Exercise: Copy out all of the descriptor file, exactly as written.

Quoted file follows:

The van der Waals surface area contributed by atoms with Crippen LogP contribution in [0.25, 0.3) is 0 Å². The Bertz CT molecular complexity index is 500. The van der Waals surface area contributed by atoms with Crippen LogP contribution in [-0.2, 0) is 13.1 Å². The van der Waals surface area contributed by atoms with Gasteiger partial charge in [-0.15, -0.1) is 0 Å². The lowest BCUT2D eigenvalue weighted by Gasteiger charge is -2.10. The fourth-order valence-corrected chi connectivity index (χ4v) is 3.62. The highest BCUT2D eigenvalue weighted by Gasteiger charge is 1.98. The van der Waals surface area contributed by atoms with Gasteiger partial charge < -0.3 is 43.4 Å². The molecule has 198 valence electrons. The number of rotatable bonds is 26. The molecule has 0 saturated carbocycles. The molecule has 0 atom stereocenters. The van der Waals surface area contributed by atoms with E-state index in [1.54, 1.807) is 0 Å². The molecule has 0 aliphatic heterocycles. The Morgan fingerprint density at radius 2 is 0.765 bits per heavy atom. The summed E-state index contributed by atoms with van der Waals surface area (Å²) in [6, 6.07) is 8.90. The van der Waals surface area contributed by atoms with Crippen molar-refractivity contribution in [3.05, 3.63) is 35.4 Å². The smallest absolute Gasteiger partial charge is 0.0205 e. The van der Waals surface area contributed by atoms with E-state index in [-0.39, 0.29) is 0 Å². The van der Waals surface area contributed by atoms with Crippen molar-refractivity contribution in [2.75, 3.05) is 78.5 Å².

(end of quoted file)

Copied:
The van der Waals surface area contributed by atoms with Crippen LogP contribution in [0.25, 0.3) is 0 Å². The Bertz CT molecular complexity index is 500. The van der Waals surface area contributed by atoms with Crippen LogP contribution in [-0.2, 0) is 13.1 Å². The van der Waals surface area contributed by atoms with Gasteiger partial charge in [-0.15, -0.1) is 0 Å². The lowest BCUT2D eigenvalue weighted by Gasteiger charge is -2.10. The fourth-order valence-corrected chi connectivity index (χ4v) is 3.62. The highest BCUT2D eigenvalue weighted by Gasteiger charge is 1.98. The van der Waals surface area contributed by atoms with Gasteiger partial charge < -0.3 is 43.4 Å². The molecule has 198 valence electrons. The number of rotatable bonds is 26. The molecule has 0 saturated carbocycles. The molecule has 0 atom stereocenters. The van der Waals surface area contributed by atoms with E-state index in [1.54, 1.807) is 0 Å². The molecule has 0 aliphatic heterocycles. The Morgan fingerprint density at radius 2 is 0.765 bits per heavy atom. The summed E-state index contributed by atoms with van der Waals surface area (Å²) in [6, 6.07) is 8.90. The van der Waals surface area contributed by atoms with Crippen molar-refractivity contribution in [3.05, 3.63) is 35.4 Å². The smallest absolute Gasteiger partial charge is 0.0205 e. The van der Waals surface area contributed by atoms with E-state index in [-0.39, 0.29) is 0 Å². The van der Waals surface area contributed by atoms with Crippen molar-refractivity contribution in [2.75, 3.05) is 78.5 Å².